Facebook has been in the news recently — and for all the wrong reasons. Its founder, Mark Zuckerberg, faced an angry U.S. Congress delivering tough questions about the company’s mishandling of data. As a result, some of my friends, worried that their privacy has been violated, are abandoning Facebook. But, not me. I’m sticking around!
Why? It’s a great way to keep in touch with people. I love looking at pictures of new babies, trips abroad and high school graduations.
And I’m pleased that many of my friends’ parents (most of them in their 80s and some in their 90s) have embraced Facebook. It’s provided the folks — some of them homebound — with a link to the outside world. But I must admit, some are having trouble getting the hang of it.
“Richie,” my friend’s mother wrote, not realizing the whole world could see her message, “the toilet is clogged up again. Can you come over and fix it?”
Likewise, I am sometimes baffled at times by comments and responses. There were a slew of deaths they reported of famous people.
“RIP Harry Morgan” wrote one friend of the “M*A*S*H” star, whereupon a dozen others offered their condolences. What none of them realized was that Morgan had died seven years earlier, in 2011! The same thing happened with Bob Denver, the title character from “Gilligan’s Island.”
“Such a funny guy,” wrote one, offering his condolences. “I’ll miss him.” These were followed by a flurry of sympathetic posts for the actor, yet no one seemed to know that he died in 2005.
Doesn’t anyone read a newspaper? The reverse happened to John Amos, the star of “Good Times.” On at least half a dozen occasions, I’ve seen friends post “RIP John Amos,” with others chiming in with their memories of the actor, until someone (me!) pointed out that the guy is still very much alive.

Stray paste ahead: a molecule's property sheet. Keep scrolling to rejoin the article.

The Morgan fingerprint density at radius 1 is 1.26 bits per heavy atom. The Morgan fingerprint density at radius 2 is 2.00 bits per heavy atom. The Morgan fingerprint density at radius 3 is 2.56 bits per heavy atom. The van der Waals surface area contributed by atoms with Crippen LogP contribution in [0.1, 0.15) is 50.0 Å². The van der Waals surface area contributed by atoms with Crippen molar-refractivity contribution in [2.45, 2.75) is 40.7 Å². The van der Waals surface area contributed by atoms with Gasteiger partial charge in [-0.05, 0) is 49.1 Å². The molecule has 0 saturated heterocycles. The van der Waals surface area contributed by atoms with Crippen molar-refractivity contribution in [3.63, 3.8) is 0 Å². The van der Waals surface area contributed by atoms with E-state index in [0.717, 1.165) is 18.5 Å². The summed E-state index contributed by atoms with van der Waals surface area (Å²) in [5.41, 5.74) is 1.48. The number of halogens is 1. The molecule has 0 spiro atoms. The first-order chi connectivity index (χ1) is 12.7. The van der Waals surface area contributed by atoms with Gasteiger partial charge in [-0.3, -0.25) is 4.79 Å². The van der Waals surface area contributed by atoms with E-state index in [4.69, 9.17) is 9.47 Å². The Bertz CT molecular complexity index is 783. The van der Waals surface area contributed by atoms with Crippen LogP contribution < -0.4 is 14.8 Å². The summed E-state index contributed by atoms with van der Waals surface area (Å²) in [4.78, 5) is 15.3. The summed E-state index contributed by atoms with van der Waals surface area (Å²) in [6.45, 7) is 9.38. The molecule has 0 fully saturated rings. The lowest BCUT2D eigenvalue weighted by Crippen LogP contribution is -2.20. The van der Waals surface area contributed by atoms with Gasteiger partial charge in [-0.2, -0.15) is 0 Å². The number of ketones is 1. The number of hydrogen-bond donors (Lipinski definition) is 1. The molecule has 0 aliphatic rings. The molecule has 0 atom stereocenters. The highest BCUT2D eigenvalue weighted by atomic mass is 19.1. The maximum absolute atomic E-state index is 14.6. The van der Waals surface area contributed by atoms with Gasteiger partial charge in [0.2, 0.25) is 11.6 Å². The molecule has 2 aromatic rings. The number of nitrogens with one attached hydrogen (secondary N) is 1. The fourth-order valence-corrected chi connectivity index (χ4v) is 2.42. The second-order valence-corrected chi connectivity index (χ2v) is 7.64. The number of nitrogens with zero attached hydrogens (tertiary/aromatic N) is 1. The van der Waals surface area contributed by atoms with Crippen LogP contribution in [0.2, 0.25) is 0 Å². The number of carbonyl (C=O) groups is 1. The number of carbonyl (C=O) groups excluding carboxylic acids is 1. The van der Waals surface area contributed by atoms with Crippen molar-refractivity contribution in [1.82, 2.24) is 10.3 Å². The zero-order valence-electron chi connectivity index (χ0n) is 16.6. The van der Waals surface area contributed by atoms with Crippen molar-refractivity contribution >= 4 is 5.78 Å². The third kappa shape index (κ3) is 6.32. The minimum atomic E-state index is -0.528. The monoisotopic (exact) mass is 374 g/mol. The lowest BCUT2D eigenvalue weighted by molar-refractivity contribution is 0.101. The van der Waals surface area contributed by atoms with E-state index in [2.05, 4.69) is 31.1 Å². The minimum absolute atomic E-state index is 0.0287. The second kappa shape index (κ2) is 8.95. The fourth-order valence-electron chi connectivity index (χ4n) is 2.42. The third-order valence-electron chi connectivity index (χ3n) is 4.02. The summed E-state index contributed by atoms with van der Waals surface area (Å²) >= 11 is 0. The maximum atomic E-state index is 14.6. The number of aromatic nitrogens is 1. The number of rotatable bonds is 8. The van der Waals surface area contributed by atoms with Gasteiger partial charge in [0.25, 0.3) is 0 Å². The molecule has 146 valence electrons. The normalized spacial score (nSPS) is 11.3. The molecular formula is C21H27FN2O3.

Of course, being a former teacher, I sometimes want to get out my old red pencil and write across the screen: “Don’t be vague!” “Be clear!” when they write cryptic messages such as:
“I can’t even.” I can’t even touch my toes?
“Amazing what just happened.” Did the Knicks win a game?
“You were so good. I just wish we had more time.” Her husband? A long-lost love? Her hamster? (Indeed, many times it WAS the hamster.)
It is frustrating, but I will stay with Facebook, especially because I enjoy hearing from former students. I’ve loved watching them “grow up”: college, careers, marriages, kids.
Nevertheless, I’ve set down some rules: I don’t “friend” anyone. If former students want to “friend” me, they must be 24. (I figure at that age, they are finished with college, working, mature.)
It’s amazing how many of them “friend” me and add: “I’m sorry I was such a jerk when I was in 7th grade.” To which I would reply: “No apologies necessary. You were young. What matters is how you are now!”
My favorite request came from Sam Horowitz, a former seventh-grade student. When he was 21, he tried to “friend” me. I told him why I had to decline and concluded, “I’m honored to be asked, but if you want to be ‘friends’ with me, you have to wait until you’re 24.” Sam said he understood . . . and three years later, on his 24th birthday, he sent me a “friend” request. I happily accepted.
I think I’ll stick with Facebook!